Panel approves expansion of medical marijuana program

January 18, 2007

Nancy Remsen, Burlington Free Press

MONTPELIER -- More Vermonters would have the option of using marijuana to treat severe, persistent and debilitating symptoms that have failed to respond to other medical treatments under a bill approved Friday by the Senate Judiciary Committee.

The bill, recommended on a 4-1 vote, would expand eligibility beyond the limits set now in Vermont's two-year-old law, which restricts participation to people with cancer, multiple sclerosis or AIDS.

Under the Judiciary proposal, individuals with any chronic, progressive and debilitating condition that produces severe and persistent wasting syndrome, pain, nausea or seizures could seek protection from state prosecution for using marijuana to feel better. The proposal requires prospective participants to have tried traditional medical treatment first to relieve symptoms before turning to marijuana.

"We aren't legalizing marijuana," said Sen. John Campbell, D-Windsor, one of the bill's sponsors. "You have to look at this from a compassionate perspective," he explained. "Someone suffering from such devastating illnesses as we address in this, they should be able to use a substance that will alleviate their symptoms."

The bill also would allow people registered with the Medical Marijuana Program in the Vermont Department of Public Safety to grow more marijuana plants than the current law allows. The bill would permit four mature plants and 10 immature plants, up from one mature and two immature plants.

Participants would pay less to register, too. The current fee is $100 a year, but would drop to $50 if the bill became law.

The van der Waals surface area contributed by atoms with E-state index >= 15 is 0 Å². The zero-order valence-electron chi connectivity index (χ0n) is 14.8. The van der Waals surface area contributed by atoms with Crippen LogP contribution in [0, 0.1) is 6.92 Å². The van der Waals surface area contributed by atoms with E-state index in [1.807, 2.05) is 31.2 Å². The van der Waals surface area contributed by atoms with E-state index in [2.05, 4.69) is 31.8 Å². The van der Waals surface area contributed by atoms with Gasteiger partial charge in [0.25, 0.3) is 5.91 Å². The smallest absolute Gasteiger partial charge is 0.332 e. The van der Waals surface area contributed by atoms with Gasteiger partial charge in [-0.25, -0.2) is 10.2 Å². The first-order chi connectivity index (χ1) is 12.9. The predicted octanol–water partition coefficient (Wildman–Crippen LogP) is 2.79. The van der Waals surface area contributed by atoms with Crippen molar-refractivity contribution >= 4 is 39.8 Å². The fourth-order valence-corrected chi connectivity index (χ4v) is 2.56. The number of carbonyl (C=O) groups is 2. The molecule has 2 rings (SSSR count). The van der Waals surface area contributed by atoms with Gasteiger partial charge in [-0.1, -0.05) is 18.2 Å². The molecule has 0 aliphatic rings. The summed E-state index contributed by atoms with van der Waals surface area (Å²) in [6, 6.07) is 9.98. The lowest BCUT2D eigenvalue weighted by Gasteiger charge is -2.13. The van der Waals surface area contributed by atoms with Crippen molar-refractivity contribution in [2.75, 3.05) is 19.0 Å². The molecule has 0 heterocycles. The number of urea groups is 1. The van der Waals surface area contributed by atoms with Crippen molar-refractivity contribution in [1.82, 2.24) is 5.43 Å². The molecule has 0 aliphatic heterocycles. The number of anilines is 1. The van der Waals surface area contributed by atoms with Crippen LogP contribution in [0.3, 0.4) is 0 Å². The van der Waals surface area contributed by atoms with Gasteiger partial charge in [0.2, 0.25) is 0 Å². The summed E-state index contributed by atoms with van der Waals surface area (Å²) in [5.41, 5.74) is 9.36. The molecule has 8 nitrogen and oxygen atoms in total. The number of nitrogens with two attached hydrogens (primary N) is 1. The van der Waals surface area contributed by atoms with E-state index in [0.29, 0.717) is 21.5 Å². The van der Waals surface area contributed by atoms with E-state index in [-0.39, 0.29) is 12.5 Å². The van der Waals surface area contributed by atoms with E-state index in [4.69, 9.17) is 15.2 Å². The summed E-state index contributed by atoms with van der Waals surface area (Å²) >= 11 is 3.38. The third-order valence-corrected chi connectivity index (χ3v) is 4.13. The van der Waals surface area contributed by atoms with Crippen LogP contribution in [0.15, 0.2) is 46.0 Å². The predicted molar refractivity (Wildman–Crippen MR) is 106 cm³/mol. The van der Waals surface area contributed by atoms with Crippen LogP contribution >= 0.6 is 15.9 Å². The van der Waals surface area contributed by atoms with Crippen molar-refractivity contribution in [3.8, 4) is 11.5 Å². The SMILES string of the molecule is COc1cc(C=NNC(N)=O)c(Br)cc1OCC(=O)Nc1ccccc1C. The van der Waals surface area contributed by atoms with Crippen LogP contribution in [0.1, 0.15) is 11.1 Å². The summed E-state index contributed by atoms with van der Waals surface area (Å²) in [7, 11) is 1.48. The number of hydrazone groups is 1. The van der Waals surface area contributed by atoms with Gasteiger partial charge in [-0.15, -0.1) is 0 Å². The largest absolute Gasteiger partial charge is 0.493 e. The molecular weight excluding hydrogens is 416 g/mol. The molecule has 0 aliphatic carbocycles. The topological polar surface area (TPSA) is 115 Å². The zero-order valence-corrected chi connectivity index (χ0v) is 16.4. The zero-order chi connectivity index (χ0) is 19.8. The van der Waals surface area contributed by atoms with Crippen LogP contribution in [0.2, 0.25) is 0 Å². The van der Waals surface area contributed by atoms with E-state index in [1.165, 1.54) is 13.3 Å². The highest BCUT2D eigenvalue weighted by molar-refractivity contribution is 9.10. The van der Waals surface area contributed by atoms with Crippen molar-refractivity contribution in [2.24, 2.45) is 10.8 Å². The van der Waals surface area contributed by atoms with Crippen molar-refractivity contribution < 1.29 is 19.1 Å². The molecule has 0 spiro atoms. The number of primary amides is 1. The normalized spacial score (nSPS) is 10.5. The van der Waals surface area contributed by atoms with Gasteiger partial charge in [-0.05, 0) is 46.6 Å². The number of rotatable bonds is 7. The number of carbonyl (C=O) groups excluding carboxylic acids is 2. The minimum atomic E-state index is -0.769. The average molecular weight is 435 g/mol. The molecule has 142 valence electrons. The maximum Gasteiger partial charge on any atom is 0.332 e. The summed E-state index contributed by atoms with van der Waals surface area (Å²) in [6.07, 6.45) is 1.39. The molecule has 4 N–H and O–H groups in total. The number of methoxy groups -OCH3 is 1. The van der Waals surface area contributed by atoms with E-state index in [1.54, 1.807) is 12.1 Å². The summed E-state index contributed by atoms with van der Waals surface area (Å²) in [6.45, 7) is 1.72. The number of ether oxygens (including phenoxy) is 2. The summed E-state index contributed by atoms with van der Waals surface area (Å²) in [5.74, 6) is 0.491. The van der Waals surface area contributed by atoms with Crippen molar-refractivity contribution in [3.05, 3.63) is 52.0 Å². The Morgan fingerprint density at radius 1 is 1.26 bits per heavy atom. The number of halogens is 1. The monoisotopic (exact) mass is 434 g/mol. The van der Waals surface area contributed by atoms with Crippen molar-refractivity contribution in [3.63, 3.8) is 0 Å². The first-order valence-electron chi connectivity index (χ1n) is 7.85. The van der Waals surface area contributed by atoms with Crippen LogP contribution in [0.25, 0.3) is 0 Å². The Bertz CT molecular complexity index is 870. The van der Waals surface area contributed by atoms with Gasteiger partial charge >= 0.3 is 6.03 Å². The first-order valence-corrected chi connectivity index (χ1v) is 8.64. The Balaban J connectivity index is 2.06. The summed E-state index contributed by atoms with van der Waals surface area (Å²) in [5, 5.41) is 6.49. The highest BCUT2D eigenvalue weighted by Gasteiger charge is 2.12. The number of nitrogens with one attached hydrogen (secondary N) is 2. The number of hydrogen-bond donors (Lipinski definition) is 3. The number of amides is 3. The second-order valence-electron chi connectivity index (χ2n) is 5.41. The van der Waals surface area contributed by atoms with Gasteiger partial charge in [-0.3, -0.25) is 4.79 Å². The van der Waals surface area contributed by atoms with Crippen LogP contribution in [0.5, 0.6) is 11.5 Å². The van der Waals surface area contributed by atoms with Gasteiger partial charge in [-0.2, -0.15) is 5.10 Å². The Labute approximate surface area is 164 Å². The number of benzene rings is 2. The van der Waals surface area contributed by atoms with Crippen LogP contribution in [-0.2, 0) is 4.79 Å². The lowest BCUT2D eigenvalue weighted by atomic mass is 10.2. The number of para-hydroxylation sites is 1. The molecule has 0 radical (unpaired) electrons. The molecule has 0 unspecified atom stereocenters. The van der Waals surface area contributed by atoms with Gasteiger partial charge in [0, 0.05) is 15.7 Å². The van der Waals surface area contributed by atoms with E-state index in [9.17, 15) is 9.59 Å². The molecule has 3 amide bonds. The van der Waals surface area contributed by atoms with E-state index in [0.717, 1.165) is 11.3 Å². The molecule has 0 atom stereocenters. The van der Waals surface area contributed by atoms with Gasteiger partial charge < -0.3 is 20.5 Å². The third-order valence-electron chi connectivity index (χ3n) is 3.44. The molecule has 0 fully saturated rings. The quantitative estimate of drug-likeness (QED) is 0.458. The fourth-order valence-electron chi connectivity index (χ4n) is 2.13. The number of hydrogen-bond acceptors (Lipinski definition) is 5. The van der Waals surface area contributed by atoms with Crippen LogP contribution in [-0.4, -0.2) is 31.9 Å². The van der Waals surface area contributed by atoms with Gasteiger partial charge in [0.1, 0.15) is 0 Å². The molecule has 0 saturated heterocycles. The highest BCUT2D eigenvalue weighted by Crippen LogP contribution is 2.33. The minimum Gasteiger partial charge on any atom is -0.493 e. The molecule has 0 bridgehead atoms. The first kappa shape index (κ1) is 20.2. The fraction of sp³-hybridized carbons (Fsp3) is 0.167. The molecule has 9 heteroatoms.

Finally, the committee agreed that doctors outside Vermont could certify that individuals applying to the medical marijuana registry have the specified illnesses or intractable symptoms. The existing restriction -- Vermont doctors only -- created problems for Vermonters who see physicians in other states, which is common in some border communities.

Sen. Alice Nitka, D-Windsor, was the lone opponent of the changes. "It's the expansion of the diseases," she explained. "It seems too unstructured to me."

Nitka also worried about allowing participants to grow more plants, noting the committee heard conflicting testimony. "There seemed to be discrepancies in the amount of marijuana produced from a plant grown indoors."

The bill moves next to the Senate Health and Welfare Committee where advocates will push to further expand eligibility to include individuals with glaucoma.

Contact Nancy Remsen at

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